The procedure for defining a hybrid bottom wall 11 for a given application would start by defining the desired hybrid properties or characteristics, namely thermal expansion, thermal conductivity and elasticity. Since the orientation of the graphite fibers in the aluminum graphite composite affects these characteristics, such characteristics must be described relative to orientation. For ease of reference, the long dimension of the hybrid shall be the longitudinal direction (denoted by the subscript 1) and the short dimension shall be the transverse direction (denoted by the subscript t). Thus, the properties that need to be determined for the hybrid (denoted by the subscript h) are longitudinal and transverse coefficients of thermal expansion (Ah,l and Ah,t), longitudinal and transverse thermal conductivities (Kh,l and Kh,t), and longitudinal and transverse modulii of elasticity Eh,l and Eh,t).
These properties of a hybrid are weighted averages of the properties of all the layers, based on relative thicknesses of the constituent layers of composite material. Thus, the overall properties of the hybrid can be expressed as a function of the properties of the constituent composite layers. For a hybrid having two constituent composites, the fractional relative thicknesses of the graphite reinforced aluminum and the particulate reinforced aluminum are as follows: ##EQU1## where T is the fractional thickness of the graphite reinforced aluminum composite, (1-T) is the fractional thickness of the particulate reinforced aluminum composite, tgal is the total thickness of the graphite reinforced aluminum component (which can be more than one composite layer) and tpal is the total thickness of the particulate reinforced aluminum component (which also can be more than once composite layer). From relative thickness, the respective overall properties of the hybrid are expressed in terms of the properties of the constituent composites as follows:
Kn,l =TKgal,l +(1-T)(Kpal)
Kn,t =TKgal,t +(1-T)(Kpal) ##EQU2##
Eh,l =TEgal,l +(1-T)Epal
Eh,t =TEgal,t +(1-T)Epal
where A, K, and E respectively represent a coefficient of thermal expansion, a thermal conductivity, and a modulus of elasticity; and where the subscript "gal" identifies the graphite reinforced aluminum composite, the subscript "pal" identifies the particulate reinforced aluminum composite, the subscript "l" identifies the longitudinal orientation, and the subscript "t" identifies the transverse orientation.
It should be noted from the foregoing that the of the the graphite reinforced aluminum composites depend on direction (i.e., longitudinal and transverse). In particular, the properties depend on the volume loading of graphite fibers and the orientation of the fibers. By way of specific example, a layer of graphite reinforced aluminum composite can be formed of a plurality of plies of graphite aluminum, where each ply includes unidirectionally oriented fibers.
The properties of a unidirectional ply of graphite reinforced aluminum having graphite fibers oriented in the longitudinal direction can be expressed as follows:
Atgal =Aal ##EQU3##
Klgal =vKlgr +(1-v)Kal
Ktgal =[v/Ktgr +(1-v)/Kal ]-1
Elgal =vElgr +(1-v)Eal
where the subscript "lgr" identifies the longitudinal properties of the graphite fiber utilized, the subscript "tgr" identifies the transverse properties of the graphite fiber utilized, the subscript "al" identifies the properties of the aluminum utilized, the subscript "lgal" identifies the longitudinal properties of the unidirectional graphite-aluminum ply, the subscript "tgal" identifies the transverse properties of such ply, and "v" is the fractional volume of the composite ply comprising graphite. The equations for Atgal and Algal were derived empirically, and the equation for Etgal approximates the transverse modulus of graphite as zero, which is appropriate since it is very low.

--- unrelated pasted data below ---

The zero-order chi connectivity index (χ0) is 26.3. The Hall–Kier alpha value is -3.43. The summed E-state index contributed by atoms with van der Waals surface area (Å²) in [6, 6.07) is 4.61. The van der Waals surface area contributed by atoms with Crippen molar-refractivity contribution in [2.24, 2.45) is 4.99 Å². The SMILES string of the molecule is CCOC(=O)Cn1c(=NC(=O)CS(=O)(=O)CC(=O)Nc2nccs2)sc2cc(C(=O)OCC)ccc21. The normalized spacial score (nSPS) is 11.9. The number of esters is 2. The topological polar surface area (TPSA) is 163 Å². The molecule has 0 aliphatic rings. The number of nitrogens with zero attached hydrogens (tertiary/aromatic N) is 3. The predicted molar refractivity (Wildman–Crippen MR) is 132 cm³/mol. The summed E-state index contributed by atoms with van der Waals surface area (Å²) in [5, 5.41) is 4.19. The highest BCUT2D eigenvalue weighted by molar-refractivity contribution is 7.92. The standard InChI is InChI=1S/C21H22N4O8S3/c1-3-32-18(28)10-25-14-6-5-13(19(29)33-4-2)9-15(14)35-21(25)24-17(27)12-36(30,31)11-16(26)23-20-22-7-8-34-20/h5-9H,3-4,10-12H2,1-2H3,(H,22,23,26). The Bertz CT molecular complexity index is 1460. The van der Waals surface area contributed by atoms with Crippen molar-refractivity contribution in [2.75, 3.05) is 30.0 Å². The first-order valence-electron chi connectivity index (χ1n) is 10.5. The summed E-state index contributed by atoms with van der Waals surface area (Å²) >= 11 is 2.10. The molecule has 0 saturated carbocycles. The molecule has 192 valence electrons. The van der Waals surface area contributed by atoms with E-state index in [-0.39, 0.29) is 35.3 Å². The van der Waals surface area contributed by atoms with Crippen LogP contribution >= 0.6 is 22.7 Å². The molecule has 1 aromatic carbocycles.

If the graphite-aluminum composite is formed of crossed plies, where each ply has the same properties, then the overall properties of such cross-ply composite is the weighted average of the constituent plies, based on relative thickness. If X is the fraction of the total composite thickness containing graphite fibers oriented in the overall longitudinal direction, then the properties of the cross-ply graphite-aluminum composite, identified by the subscripts "gal,l" and "gal,t", are given by:
Kgal,l =XKlgal +(1-X)Ktgal
Kgal,t =(X-1)Klgal +XKtgal ##EQU4##
Egal,l =XElgal +(1-X)Etgal
Egal,l =(1-X)Elgal +XEtgal
It should be realized that if the thicknesses of the plies in the longitudinal and transverse directions are made equal, then the overall properties of the cross-ply composite are the same in each direction: Kgal,l =Kgal,t ; Agal,l =Agal,t ; Egal,l =Egal,t. For such case, X=0.5 and substitution of this value for X in the above equations demonstrates that the properties are the same in each direction.
The properties of the graphite and aluminum are readily available from manufacturers. The properties of P100 graphite fiber, for example, are typically as follows in SI units:
Algr =1.6 ppm/K
Atgr is unavailable and not required since the composite characteristic is substantially equal to that of aluminum.
Klgr =500 W/m*K
Ktgr =29 W/m*K and
Elgr =680 GPa
As mentioned above, the transverse modulus, Etgr is very low, and is approximated by zero in calculations. The properties of 6061 aluminum which can be utilized in the invention are typically as follows in SI units:
Aal =23 ppm/K
Kal =189 W/m*K
Eal =68 GPa
As to the particulate reinforced aluminum composite, the properties of silicon-carbide reinforced 6061 aluminum, identified by the subscript "pal", have been empirically determined to be as follows:
Kpal =179-199vp +131vp 2 W/mK,
Apal =23-76vp +171vp 2 -1 151vp 3 ppm/K
Epal =68+188vp GPa
where vp is the volume fraction silicon-carbide forms of the composite, typically between 0 and 0.55.